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JNMDA’s “Khamnu” and Ancient Society

JNMDA’s “Khamnu” Takes a Peek at How an Ancient Society Came to be its Own

Other than the several theatres of world renown of Manipur, coming out with headline making production at regular intervals, there are many lesser known theatre groups doing stellar work, though of late there seems to be a slump in activities on this front in recent years. Probably it has a lot to do with COVID, but also undoubtedly there is seemingly a creativity exhaustion. As the older generation of theatre personalities age and recede into the background, the fear is, the creative atmosphere in the state may not be alive enough to nurture a younger generation of theatre directors and actors able to inherit the mantle of the state’s greats and hold their own forts. To keep the issue alive, and to remind theatre lovers that even the government’s own Jawaharlal Nehru Manipur Dance Academy, JNMDA, once used to be coming out with superlative productions regularly, we are running a review of a production premiered 18 years ago.


Jawaharlal Nehru Manipur Dance Academy, JNMDA, “Khamnu: Genesis of Her Birth” a dance drama in the Manipuri dance tradition was captivating. Only masters can tell an age-old story, told hundreds and thousands of times before through generations and still hold audiences to rapt attention. Khamnu does precisely this.

Very briefly, the story explores and depicts the origin of a well-known but rather underplayed character from Manipur’s popular epic “Khamba Thoibi” – Khamba’s elder sister Khamnu, who raised him through grinding poverty, having lost their parents while she was only a child and he an infant.

The title of the present production is a little misleading though, for the drama that unfolds on stage is not so much about Khamnu, but of her parents. But this is only understandable, for telling an entire epic in a one-and-a-half-hour stage show, is next to impossible.

Again, as in all other epic tales, there are too many narratives branching out of the central theme, each complete enough and absorbing enough to be independent stories by themselves. And there are further branches out of these branches, each again capable of holding their own as independent stories.

Khamnu’s parentage hence is one such “epic digression”, to describe the story in terms of a Homeric story telling device.

The story is well told. Th. Chaotombi Singh, the director, script-writer and choreographer, has done a remarkable job. The scenes are economical, the drama arresting, the dances captivating and flow of events smooth and seamless. The credit must however be shared with his entire troupe, who were all without exception, good dancers and actors combined.

The story begins in mythical times.

Seven daughters of Soraren (the sky) are seen enjoying themselves, dancing and frolicking, as birds would. Chaoba, a young man, possibly a hunter, enters and gives chase. He ultimately captures the maidens but frees all except the youngest, Araileima, who he takes away to be made his spouse.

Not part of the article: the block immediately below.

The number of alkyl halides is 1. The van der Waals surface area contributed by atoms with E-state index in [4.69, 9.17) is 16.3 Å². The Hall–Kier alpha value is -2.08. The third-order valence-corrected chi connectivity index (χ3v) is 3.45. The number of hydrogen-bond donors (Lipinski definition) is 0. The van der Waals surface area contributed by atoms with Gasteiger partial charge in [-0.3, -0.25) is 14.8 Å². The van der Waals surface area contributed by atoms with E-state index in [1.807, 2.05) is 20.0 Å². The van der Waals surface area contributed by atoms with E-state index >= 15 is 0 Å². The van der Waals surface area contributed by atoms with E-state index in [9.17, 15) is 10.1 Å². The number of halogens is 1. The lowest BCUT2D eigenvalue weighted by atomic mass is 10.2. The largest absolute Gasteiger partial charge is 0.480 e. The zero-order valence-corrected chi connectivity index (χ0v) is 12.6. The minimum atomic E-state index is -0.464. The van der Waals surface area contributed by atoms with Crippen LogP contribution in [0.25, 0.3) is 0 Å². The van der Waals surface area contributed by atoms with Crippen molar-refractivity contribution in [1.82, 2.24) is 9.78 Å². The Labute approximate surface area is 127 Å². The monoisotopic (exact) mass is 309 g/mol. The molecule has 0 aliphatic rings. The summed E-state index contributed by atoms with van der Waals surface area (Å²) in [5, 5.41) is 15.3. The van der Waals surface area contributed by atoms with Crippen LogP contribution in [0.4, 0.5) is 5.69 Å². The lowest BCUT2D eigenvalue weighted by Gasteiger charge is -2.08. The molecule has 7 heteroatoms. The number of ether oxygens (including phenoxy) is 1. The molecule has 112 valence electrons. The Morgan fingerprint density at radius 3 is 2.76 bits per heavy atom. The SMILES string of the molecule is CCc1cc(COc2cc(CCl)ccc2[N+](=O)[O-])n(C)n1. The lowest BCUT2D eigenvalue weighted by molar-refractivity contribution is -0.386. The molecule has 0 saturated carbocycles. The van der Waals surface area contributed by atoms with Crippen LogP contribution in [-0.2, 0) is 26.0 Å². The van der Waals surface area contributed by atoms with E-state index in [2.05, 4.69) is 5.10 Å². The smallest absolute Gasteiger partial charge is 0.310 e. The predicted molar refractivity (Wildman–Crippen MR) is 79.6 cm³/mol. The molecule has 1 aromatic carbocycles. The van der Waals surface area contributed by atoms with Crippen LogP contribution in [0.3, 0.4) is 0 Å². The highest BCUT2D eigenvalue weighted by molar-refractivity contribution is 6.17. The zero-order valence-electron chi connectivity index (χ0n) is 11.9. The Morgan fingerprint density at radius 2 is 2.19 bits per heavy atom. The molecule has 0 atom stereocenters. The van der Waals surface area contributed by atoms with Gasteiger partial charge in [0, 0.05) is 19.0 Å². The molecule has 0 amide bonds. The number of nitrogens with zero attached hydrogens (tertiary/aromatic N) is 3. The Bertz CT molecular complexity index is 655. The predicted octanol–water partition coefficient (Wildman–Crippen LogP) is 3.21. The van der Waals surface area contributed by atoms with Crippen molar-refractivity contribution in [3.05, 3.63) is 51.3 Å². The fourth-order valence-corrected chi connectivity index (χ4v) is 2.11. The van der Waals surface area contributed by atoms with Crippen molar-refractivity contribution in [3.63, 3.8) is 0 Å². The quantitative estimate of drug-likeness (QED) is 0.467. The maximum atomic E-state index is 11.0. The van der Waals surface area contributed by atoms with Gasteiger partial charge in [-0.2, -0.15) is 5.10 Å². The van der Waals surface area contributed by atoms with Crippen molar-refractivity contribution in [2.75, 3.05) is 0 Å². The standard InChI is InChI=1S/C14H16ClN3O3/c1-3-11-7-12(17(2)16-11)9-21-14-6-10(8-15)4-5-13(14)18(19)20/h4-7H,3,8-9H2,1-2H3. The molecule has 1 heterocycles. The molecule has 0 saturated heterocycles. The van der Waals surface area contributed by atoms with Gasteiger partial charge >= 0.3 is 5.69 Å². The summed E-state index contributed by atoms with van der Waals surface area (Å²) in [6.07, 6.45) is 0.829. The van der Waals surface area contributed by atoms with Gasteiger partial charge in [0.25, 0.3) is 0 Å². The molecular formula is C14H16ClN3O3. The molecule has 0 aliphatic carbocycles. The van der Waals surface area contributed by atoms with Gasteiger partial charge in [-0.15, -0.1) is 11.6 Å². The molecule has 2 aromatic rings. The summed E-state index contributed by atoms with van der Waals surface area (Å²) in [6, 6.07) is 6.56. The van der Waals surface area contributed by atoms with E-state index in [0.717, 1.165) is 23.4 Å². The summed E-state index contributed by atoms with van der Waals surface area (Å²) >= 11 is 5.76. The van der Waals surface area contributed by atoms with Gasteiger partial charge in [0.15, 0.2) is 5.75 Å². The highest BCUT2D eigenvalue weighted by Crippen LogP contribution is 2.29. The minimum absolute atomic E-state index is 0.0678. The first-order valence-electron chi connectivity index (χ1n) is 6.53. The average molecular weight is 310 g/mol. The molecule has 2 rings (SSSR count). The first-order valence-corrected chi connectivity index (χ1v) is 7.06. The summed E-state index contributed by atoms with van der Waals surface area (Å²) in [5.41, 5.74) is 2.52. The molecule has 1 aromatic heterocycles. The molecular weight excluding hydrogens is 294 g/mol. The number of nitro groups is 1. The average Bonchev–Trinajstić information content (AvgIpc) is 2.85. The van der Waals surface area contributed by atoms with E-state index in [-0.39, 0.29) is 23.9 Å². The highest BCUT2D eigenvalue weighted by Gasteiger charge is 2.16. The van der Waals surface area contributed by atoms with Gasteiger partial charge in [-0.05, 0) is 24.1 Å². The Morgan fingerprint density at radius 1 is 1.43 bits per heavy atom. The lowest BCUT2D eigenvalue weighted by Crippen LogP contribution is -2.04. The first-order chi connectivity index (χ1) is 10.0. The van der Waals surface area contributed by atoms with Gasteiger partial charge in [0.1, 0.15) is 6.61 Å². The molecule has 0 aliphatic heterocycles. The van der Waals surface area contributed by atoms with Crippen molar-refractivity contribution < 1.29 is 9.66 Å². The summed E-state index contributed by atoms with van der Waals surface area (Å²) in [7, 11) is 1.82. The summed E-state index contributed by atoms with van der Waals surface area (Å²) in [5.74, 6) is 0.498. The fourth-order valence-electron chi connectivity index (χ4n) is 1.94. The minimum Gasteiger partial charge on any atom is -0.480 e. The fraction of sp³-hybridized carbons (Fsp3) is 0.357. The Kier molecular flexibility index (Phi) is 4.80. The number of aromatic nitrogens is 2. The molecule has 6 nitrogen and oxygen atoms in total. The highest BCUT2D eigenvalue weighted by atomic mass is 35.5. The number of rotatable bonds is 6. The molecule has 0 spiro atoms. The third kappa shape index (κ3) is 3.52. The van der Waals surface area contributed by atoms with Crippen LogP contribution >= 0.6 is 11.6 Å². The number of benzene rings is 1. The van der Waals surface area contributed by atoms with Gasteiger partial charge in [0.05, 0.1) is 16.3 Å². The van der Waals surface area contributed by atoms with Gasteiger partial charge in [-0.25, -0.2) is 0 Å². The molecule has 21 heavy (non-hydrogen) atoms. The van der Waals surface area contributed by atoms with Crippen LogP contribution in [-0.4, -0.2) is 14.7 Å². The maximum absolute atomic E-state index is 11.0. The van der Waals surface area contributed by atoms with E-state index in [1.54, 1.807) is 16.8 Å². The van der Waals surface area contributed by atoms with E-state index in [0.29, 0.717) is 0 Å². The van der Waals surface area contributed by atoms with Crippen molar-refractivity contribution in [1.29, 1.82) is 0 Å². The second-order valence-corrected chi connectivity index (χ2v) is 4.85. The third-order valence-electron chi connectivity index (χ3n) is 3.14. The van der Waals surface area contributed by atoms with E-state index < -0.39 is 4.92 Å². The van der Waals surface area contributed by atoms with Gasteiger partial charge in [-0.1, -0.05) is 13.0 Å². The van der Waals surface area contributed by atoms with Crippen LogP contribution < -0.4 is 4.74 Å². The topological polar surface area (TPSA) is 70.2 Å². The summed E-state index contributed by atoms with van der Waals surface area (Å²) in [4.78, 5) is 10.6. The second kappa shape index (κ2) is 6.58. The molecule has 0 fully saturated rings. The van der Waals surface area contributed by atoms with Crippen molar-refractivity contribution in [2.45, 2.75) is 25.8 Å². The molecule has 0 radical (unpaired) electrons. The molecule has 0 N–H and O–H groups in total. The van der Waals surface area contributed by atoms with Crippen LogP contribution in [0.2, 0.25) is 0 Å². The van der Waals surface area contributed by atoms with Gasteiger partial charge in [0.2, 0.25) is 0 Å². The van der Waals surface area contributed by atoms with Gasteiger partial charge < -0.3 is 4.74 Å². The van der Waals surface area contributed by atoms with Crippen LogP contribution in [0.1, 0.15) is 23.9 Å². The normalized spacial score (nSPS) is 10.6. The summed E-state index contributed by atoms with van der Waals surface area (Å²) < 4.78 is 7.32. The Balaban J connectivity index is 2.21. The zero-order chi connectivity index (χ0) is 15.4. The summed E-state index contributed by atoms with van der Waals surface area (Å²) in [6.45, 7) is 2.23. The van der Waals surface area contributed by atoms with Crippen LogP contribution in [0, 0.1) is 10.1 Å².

They cohabit for sometime, but Chaoba in time wants to abandon her and move on. Fury overcomes Araileima, and she kills the man she has come to love.

Chaoba reincarnates as Puremba in Moirang and Araileima as Ngangkhaleima, to re-enact their love story. The two ultimately are also to become the parents of Khamnu and Khamba. The play however depicts Puremba as only the foster father of Khamnu, as Ngangkhaleima by force of circumstance had to cohabit with the King of Moirang and conceived Khamnu before she became Puremba’s wife.

Puremba at the time of his bizarre rendezvous with his future wife, Ngangkhaleima, had become a powerful noble in the King’s court.

He is sent to subdue the rebellious chief of Salangthen, which he does, but while returning from the expedition, he encounters Ngangkhaleima, a wild woman. He captures her and brings her to the King. The legend says it, but the play does not, that Puremba and Ngangkhaleima took a liking to each other at first encounter.

The king takes a liking to her and Puremba reluctantly gives her to him. In the palace, she learns to be a lady and the King makes her one of his many wives.

Nine notorious tigers appear in the kingdom and terrorize the people. Puremba shoulders the responsibility to end the terror. He lives up to his commitment. Overjoyed, the king gifts Ngangkhaleima to Puremba and the two lovers from the mythical times reunite and the heavens smile.

Again, although not too convincingly communicated by the play, a brochure circulated to the audience says that the theme of the play is also to expose the shoddy treatment of women even in ancient times.

What comes across however is not any kind of didacticism that the brochure mentions, but of a depiction of the promiscuous and consanguineous mores of any ancient society. And as Friedrich Engels says in his classic “Origin of Family, Private Property and State”, in ancient societies where inheritable private property is still unheard of, this is likely to be so.

Again, the instinct to transcend to a monogamous-monoandrous (one man one woman) relationship, from the then promiscuous society, was initially stronger in the woman, for then the father of her children would be known and the responsibility of parenthood shared.

With the advent of settled agriculture and herding comes private property and a patriarchal order emerges with the patriarch as the owner of the surplus. Consequent upon this, the patriarch too begins to want definite heirs and hence the notion of family is consolidated.

Reflections of this social transition, although inadequately explored, are visible in JNMDA’s “Khamnu”.

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